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Auburn man faces federal charges for role in Capitol insurrection

Watson admits in court documents to carrying a can of mace and a pocket knife during the riots.

Supporters of President Donald Trump are confronted by U.S. Capitol Police officers outside the Senate Chamber inside the Capitol, Wednesday, Jan. 6, 2021 in Washington. Watson has been identified as the man with the long hair and beard in the hooded sweatshirt. (AP PHOTO/MANUEL BALCE CENETA)

Federal officials have lodged a formal criminal complaint against an East Alabama man identified by the Alabama Political Reporter as a member of the pro-Trump mob that sacked the U.S Capitol during the certification of the Electoral College results on Jan. 6. 

William Watson, 23, of Auburn — who jumped bail for previous drug charges to attend the riots — is now potentially facing federal charges of civil disorder, entering a restricted building with a dangerous weapon and violent entry or disorderly conduct, according to the criminal complaint filed in D.C district court. 

“Watson, while carrying a canister of mace, knowingly and willfully joined a crowd of individuals who forcibly entered the U.S. Capitol and impeded, disrupted, and disturbed the orderly conduct of business by the United States House of Representatives and the United States Senate,” said special agent Matthew Minshew, a FBI agent who interviewed Watson directly after his Jan. 11 arrest in Auburn, in court documents.

In the interview, Watson admits to carrying a can of mace and a pocket knife during the riots, using the knife to clear parts of the presidential inauguration scaffolding at the Capitol building to help the crowds moving up toward the building’s entrance. He denies involvement in “any violence, trespassing, vandalism, or other ‘criminal activity,’” according to the Jan. 17 affidavit filed by federal officials. 

“I guess the overriding thing for why we were there that day is because they were certifying the fraudulent election that day,” Watson said. “And so we [went], to protest that.”

Watson explained that he and an unnamed friend drove up the night of Jan. 5 from Auburn to “support the patriots, support Trump, support freedom,” arriving at the Capitol the next day. In the initial interview, he said he only brought a water bottle, later adding he brought a taser that he left in the car.

Watson also mentioned he was following the schedule promoted by InfoWars host Alex Jones, which said to meet at the Capitol by 1 p.m. 

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As protestors began gathering, Watson made his way to the front of the large crowd, pushing against Capitol Police. The crowd began chanting: “Oaths were to protect us, not them,” according to Watson. “I mean, it is to protect all of us, but not if they’re committing treason,” Watson said.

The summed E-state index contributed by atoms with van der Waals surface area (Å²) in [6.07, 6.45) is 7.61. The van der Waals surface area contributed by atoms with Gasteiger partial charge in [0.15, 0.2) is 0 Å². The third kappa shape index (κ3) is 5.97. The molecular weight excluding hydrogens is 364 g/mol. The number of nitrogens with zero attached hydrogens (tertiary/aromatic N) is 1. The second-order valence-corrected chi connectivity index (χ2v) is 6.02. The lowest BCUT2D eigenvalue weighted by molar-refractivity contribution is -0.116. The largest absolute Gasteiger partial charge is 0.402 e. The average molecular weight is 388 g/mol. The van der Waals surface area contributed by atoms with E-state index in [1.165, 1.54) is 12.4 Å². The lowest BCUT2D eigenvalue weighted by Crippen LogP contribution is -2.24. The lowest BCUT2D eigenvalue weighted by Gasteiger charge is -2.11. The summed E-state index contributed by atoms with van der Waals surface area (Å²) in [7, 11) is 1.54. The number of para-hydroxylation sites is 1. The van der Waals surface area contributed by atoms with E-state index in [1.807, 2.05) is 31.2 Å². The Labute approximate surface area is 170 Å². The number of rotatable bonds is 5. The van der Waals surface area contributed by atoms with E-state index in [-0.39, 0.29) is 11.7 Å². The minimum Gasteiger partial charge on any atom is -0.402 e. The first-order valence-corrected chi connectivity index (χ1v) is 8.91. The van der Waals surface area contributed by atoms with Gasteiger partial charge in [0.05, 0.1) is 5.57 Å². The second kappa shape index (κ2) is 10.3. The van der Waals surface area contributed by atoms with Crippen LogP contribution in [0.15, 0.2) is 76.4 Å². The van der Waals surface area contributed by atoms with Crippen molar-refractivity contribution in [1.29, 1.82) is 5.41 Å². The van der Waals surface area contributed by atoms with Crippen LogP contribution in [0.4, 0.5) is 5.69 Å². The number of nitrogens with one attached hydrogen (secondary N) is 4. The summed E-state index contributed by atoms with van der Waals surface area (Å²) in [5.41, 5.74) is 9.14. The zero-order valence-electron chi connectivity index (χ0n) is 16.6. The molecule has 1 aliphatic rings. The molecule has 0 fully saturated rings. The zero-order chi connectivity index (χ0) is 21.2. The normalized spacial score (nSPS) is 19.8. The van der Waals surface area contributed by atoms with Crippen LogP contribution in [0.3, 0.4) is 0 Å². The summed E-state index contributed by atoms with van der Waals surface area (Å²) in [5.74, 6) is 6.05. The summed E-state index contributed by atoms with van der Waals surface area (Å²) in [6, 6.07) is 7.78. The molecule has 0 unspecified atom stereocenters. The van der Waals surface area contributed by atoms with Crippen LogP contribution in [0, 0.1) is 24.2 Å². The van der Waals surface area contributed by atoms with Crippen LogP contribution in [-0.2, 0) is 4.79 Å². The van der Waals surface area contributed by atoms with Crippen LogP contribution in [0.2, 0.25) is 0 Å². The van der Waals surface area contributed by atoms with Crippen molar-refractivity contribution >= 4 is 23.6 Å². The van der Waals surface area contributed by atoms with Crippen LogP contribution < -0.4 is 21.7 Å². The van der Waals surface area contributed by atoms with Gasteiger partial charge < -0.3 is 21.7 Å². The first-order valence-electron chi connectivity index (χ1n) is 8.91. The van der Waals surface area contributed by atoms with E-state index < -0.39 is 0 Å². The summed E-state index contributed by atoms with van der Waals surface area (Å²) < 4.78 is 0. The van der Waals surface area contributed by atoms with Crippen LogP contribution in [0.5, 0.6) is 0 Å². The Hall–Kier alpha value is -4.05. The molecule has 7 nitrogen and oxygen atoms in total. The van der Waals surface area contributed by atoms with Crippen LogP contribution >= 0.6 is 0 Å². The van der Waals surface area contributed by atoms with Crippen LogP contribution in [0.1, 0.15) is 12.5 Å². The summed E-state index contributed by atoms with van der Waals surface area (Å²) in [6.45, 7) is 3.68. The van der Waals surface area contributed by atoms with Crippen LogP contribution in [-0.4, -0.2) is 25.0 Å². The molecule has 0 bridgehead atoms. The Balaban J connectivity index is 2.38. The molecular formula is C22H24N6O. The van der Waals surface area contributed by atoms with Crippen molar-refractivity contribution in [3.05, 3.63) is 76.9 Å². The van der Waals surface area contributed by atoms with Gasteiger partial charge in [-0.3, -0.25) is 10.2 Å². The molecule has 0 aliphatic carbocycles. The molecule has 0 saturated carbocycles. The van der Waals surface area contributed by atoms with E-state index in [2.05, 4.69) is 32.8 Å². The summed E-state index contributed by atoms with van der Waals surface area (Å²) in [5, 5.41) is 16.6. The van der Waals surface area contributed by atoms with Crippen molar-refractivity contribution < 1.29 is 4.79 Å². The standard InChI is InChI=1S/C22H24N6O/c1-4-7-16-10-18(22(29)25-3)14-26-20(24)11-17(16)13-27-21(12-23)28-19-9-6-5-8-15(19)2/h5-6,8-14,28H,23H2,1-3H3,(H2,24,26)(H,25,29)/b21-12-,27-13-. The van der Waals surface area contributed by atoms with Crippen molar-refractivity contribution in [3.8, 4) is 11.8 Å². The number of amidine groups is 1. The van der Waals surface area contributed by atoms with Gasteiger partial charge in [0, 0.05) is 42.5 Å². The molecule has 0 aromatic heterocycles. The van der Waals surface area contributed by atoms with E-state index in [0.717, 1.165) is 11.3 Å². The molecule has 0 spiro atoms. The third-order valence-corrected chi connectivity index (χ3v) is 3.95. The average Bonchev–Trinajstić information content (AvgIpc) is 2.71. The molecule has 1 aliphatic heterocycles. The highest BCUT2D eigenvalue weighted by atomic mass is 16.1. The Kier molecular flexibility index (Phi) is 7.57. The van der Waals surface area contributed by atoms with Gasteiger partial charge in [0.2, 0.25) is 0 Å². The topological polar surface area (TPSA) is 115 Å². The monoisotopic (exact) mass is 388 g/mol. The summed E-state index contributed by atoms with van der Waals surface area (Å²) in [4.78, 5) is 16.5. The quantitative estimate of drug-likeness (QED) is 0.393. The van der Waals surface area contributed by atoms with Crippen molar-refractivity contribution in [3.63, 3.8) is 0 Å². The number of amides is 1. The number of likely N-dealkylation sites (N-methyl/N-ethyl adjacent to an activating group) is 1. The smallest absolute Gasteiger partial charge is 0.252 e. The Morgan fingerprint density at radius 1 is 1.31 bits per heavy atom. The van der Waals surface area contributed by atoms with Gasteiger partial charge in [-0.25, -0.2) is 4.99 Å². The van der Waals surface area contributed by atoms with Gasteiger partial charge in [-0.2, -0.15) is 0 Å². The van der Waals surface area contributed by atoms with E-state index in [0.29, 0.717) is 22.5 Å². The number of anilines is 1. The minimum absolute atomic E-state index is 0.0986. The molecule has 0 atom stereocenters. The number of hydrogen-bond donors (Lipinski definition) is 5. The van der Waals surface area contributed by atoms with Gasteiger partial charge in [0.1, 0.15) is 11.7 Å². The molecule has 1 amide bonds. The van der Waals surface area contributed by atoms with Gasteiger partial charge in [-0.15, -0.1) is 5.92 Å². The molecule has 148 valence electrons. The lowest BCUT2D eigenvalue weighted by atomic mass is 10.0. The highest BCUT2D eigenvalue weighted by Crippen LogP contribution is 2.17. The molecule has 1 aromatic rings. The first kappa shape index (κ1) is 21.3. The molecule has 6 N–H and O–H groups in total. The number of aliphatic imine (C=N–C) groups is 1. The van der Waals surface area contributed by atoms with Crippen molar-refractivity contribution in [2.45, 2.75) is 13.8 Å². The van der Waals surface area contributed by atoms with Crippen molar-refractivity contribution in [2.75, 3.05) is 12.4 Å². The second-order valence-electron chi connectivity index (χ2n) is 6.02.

Two video screenshots provided by agent Minshew in the affidavit show Watson holding what appears to be a canister of mace and directing it towards Capitol Police. Watson admitted in a later interview (he didn’t mention that he had the canister or knife in the Jan. 11 interview) that he was given the canister of mace and was asking others in the crowd how it worked in case he needed to use it against “someone who attacked me,” he later told Minshew he had no plan to use it. 

At some point, officers began deploying tear gas and spraying mace, and someone in the crowd yelled “charge,” prompting Watson and the incensed mob forward under the Inauguration bleachers.

“It’s like 100 people there getting stopped — and I assumed at the top was cause of riot shields holding people back, but we just started all pushing and pushing and pushing and eventually got through that one area,” Watson said. “Then they kind of made another little line and then we pushed on that line and then they gave up and after that one, they gave up, completely, and moved the rest of the barricades climbing up the steps toward the building and then ushered us, like made hand motions for us to go in.” 

Once at the building’s entrance, Watson began beating on windows, “trying to get people to hear me,” he explained. After someone in the mob broke a nearby window, he and others were able to enter into the Capitol building. Sometime after he entered, he joined the group in the now infamous photo taken outside the Senate Chamber. 

“The police are freaking out because it looks like an armed crowd running in there and, at that point, was when I went straight up to the first cop and literally got on my knees and was like, ‘listen, I want to be peaceful here, we have to be peaceful here,’” Watson said. “I want to help you get these people peaceful so that we can have a conversation.” 

After a stand-off between rioters and police, Watson claimed — corroborated by an interview with Capitol police recorded in the affidavit — to have helped calmed the group down, then he and others were escorted from the building. 

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When asked if he was directed by others to cause violence, Watson said: “No, it was kind of just what the mob was doing — I was there, helping push on their backs.” 

He later admitted, in hindsight, he would have stayed back “from the area where people were charging at,” according to the affidavit.

Watson remains in Lee County Detention Center without bond awaiting pending federal charges.  

John H. Glenn
Written By

John is a student contributor studying communications and French at the University of Alabama at Birmingham. You can contact him at [email protected] or via Twitter.

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